In the summer of 1995, I broke my neck in a swimming pool accident and became paralyzed from the chest down. My friends rescued me as I was about to drown. I was 24 years old.

After over two decades of struggle and burdening those close to me while attempting to survive on the meager benefits that we severely disabled individuals receive from our federal government – which are not handouts, but benefits we earn with our work – I faced a difficult decision. With the options of homelessness or wasting away in a nursing home at age 47, I made the radical decision to move out of the United States to, literally, save my life.

No one is immune from a catastrophic accident. I clearly remember reading about Christopher Reeves’ accident the week before I broke my neck and thinking how terrible that must be. The idea that it could happen to me never crossed my mind.

Going from being fiercely independent to depending on others for absolutely everything, including the most basic needs, was not only humbling but also humiliating. I suppose that explains my suicide attempt, trying to consume an overdose of prescription pills shortly after my accident. I didn’t succeed because my virtually useless hands couldn’t reach enough pills to swallow.

Before my accident, I was a carefree party girl. And I guess by “carefree,” I mean “self-centered.” I never really got involved in politics because I was blind to its effects on the everyday lives of so many. It took breaking my neck to realize how cruel our current system truly is.

Detailing my harrowing struggles of the past 23 years would take much longer than the 700 words allowed for this op-ed, so I will go straight to my point: what I consider to be my new mission in life, which is to educate my fellow Americans about the silent struggle of the disabled in the United States. It might be silent to you, but we’re screaming. I’ve lost count of the number of people I know in similar situations whose backup plan is suicide.


I was delusional enough to always hope things would get better, that somehow the system would become more humane and inclusive, but when I saw candidate Donald Trump openly and cruelly mock a disabled reporter (then insult our collective intelligence by denying it) and become president regardless of his cruelty not only toward the disabled but also toward immigrants and minorities, not to mention his chauvinistic views of women, I knew things would not get better. This was confirmed to me when the current administration went after the Americans With Disabilities Act. Such unnecessary cruelty.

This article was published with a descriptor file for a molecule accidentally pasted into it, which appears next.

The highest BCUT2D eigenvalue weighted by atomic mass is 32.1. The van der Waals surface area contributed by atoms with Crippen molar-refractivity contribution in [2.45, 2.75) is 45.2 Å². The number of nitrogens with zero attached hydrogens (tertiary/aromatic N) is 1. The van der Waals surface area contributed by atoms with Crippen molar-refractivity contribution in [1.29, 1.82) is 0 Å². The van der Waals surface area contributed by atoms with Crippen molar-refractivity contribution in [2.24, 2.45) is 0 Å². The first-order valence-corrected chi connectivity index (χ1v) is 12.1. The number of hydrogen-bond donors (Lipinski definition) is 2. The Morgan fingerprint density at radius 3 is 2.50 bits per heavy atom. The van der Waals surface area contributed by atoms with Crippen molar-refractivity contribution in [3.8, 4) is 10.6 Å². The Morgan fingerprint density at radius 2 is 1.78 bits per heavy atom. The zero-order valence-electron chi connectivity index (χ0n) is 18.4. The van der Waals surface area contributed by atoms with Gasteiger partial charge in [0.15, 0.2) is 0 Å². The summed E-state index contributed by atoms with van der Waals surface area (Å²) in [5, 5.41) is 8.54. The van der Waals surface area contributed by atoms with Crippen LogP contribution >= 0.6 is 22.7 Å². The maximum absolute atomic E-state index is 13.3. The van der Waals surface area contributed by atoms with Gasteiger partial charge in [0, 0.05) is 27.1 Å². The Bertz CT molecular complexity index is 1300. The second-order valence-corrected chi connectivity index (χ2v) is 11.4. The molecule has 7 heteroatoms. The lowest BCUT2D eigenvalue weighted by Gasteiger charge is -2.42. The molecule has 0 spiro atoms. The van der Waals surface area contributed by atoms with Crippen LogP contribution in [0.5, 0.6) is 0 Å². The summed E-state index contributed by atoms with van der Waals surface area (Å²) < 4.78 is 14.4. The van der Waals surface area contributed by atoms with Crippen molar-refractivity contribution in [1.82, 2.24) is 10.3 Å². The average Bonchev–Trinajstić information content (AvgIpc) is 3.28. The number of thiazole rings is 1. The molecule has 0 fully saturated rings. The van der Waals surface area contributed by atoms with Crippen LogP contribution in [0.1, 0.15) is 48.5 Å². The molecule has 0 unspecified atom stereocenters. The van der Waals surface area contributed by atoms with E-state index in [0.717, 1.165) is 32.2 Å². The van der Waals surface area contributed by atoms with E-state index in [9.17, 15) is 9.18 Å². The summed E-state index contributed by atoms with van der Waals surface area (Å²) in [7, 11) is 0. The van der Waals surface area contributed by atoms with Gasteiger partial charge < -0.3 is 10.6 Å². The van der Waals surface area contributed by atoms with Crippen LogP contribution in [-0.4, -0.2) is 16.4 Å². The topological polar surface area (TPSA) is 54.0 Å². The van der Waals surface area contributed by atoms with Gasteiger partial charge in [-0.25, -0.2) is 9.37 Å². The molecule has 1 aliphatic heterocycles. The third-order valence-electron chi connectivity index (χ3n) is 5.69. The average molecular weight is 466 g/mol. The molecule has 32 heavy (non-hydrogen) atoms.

I’m endlessly amazed by how little most Americans know about the struggles of our disabled brothers and sisters. I, for example, am expected to pay for rent, food, bills and my Medicare premium on less than $1,000 a month.

The problem isn’t that we don’t have enough resources to take care of our most vulnerable citizens; it’s that we don’t prioritize humanely. Just to cite one example: Most disabled Americans get grossly inadequate care for their basic needs, while estimates of federal production and exploration subsidies to the fossil fuel industries top $20 billion per year. That’s money that the industries no longer need since technology is more advanced now than during the era when those subsidies were created. It merely enriches obscenely wealthy executives.

The ugliness we’ve seen in the last couple of years should not be accepted as normal. On our deathbeds, would we wish we hated more? I’ve been close to dying on a few occasions and I guarantee that is not what you will wish as you exit this adventure called life.

Looking back at the way I used to see life before my accident and the way I see it these days, I understand why I needed to have this experience. The selfish party girl developed a deep sense of empathy and compassion for other sentient beings after breaking her neck and becoming paralyzed. I wouldn’t trade that for anything.


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